Sabino Gualinga, 82, a healer from the remote Amazon village of Sarayacu, Ecuador, fears the loss of his Quichua culture to oil development. The indigenous Quichua residents are fighting Petroecuador's plans. "If the oil companies come in, they will be finishing off with us, and nature as well," he said.
Sacramento Bee/José M. Osorio

Near refineries and oil fields in the Amazon, even the rain reeks of petroleum. "It smells similar to the exhaust from a car," said Serbio Escobar, who farms near the Colombian border. His wife, Margarita Campoverde de Escobar, added: "Sometimes, when we collect rainwater in pots, the water is black."

Wherever oil goes, trouble seems to follow.

Margarita Campoverde de Escobar and her husband, Serbio Escobar, watch the sun set with 6-year-old Natali at their small cooperative farm in Ecuador near the Colombian border. They say pollution from the nearby oil fields poisons even the rain.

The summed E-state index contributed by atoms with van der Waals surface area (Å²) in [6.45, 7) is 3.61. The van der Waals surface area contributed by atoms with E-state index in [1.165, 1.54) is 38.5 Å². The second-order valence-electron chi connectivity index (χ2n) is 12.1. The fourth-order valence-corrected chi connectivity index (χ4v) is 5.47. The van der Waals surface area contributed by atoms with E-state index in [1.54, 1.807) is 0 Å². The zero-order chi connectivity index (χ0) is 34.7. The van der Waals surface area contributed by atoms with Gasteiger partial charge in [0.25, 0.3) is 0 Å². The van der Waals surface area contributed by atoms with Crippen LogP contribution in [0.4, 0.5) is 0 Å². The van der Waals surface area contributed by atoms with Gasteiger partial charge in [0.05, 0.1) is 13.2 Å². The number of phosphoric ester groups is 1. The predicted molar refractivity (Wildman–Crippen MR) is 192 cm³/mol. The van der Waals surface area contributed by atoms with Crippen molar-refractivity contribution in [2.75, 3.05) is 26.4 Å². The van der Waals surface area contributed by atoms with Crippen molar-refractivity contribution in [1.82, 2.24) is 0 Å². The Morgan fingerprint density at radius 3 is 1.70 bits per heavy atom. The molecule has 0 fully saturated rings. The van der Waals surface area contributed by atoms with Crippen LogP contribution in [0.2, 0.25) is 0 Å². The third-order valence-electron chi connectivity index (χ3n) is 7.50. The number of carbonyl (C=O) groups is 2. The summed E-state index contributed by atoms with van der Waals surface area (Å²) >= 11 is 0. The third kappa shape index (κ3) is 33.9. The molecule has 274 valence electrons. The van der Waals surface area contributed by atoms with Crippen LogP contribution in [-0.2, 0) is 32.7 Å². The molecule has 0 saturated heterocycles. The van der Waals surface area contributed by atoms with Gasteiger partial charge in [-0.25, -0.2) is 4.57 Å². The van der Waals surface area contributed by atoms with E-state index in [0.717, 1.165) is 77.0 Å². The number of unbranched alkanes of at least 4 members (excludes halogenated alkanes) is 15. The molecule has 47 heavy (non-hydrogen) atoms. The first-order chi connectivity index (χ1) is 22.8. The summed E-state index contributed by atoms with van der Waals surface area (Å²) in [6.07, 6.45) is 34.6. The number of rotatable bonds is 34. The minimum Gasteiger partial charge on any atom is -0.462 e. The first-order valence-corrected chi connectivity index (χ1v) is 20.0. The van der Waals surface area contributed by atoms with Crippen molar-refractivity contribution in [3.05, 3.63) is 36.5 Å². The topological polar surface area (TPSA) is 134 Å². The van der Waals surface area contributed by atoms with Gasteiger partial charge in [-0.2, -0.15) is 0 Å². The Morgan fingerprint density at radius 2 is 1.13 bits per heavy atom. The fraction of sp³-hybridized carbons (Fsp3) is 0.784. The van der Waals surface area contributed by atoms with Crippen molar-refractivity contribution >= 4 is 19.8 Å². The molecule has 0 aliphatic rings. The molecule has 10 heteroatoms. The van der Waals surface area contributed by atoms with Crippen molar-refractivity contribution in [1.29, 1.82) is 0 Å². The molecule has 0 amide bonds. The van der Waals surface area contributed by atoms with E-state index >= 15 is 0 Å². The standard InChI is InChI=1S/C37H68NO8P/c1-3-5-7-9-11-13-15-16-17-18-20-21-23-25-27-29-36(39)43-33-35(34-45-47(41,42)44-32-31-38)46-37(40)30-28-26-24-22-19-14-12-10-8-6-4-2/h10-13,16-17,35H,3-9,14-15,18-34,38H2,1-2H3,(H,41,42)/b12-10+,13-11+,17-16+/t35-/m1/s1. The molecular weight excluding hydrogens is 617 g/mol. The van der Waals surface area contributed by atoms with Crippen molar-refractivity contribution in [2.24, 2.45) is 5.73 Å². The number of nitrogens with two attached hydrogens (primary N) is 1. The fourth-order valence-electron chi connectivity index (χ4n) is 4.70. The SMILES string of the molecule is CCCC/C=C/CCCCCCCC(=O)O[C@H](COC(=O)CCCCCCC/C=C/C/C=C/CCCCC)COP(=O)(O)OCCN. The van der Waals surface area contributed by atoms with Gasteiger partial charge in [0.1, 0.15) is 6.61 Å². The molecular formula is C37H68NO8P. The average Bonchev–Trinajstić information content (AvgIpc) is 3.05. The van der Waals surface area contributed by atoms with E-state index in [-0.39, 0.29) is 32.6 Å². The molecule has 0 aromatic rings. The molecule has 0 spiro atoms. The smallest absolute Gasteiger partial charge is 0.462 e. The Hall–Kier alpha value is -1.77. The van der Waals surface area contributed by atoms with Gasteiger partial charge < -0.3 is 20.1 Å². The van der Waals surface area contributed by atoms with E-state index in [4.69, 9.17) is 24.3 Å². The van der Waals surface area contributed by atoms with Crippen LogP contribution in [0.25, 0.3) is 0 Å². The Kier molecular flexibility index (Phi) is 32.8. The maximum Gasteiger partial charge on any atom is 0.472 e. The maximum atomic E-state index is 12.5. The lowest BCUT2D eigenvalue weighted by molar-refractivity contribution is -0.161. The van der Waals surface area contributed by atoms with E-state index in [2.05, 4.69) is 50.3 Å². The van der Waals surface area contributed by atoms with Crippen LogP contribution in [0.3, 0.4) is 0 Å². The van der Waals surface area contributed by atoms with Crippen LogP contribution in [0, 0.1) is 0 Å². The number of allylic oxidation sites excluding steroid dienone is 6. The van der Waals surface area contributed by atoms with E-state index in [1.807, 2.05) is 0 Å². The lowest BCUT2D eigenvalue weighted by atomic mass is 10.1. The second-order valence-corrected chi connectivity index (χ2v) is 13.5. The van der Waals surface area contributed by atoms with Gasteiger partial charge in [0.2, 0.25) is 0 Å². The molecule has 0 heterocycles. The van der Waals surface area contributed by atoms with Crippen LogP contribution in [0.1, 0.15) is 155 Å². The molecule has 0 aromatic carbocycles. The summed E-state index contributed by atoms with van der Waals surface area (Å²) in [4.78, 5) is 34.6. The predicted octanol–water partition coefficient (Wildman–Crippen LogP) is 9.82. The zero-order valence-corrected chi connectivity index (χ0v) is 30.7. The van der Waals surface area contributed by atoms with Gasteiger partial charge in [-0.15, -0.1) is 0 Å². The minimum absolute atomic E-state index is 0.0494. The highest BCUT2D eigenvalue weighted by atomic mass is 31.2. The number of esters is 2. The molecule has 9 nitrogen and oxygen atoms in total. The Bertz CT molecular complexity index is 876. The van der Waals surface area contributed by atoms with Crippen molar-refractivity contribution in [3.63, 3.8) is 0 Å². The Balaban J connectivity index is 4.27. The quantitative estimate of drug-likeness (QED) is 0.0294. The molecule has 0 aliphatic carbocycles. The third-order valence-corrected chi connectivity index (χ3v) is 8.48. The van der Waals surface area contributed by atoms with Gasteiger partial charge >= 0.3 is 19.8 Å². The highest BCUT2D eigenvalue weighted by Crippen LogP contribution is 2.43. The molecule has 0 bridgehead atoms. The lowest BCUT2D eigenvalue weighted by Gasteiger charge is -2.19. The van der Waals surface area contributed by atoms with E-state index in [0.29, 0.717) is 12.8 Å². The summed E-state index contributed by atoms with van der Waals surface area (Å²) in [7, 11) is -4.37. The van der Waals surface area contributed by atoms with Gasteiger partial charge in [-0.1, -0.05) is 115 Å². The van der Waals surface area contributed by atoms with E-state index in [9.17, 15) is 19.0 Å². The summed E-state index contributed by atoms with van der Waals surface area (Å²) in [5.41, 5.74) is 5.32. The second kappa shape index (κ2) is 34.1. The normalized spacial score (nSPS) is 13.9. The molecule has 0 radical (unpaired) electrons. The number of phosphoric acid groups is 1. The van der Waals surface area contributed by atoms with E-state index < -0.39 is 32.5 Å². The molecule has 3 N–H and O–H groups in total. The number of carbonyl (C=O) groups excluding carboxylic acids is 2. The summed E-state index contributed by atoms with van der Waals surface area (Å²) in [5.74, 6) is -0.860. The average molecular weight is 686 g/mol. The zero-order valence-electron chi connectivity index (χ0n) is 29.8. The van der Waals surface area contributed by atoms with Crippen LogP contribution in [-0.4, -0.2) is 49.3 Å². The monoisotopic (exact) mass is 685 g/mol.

Sacramento Bee/José M. Osorio

Inside a pipeline that snakes westward up the eastern slope of the Andes, through green canyons tinseled with waterfalls and veiled in clouds, crude oil is pumped into the cross hairs of danger. Here, landslides attack it, rip it out of its steel cocoon and send it gushing in toxic black waves down mountain streams.

 Tragedy in Esmeraldas Photo Gallery

On the other side of the Andes, the mayhem continues.

"We sleep in terror here," said Lucia Castillo, whose brother was burned to death when a pipeline break sent waves of fire through the coastal community of Esmeraldas in 1998. As flames roared down oil-soaked streets, devouring cars and homes, frantic parents put their children in wooden canoes and pushed them into the Esmeraldas River.

Then they watched in horror as fire engulfed the river - and the children.

Children play on a quiet street where flames once leaped into the sky.
Sacramento Bee/José M. Osorio

View Gallery: Tragedy in Esmeraldas

"They say petroleum is the excrement of the devil," said Byron Borja, a customs agent who lost two family members in the disaster. "In part that's right, because it's the cause of so many of the world's problems."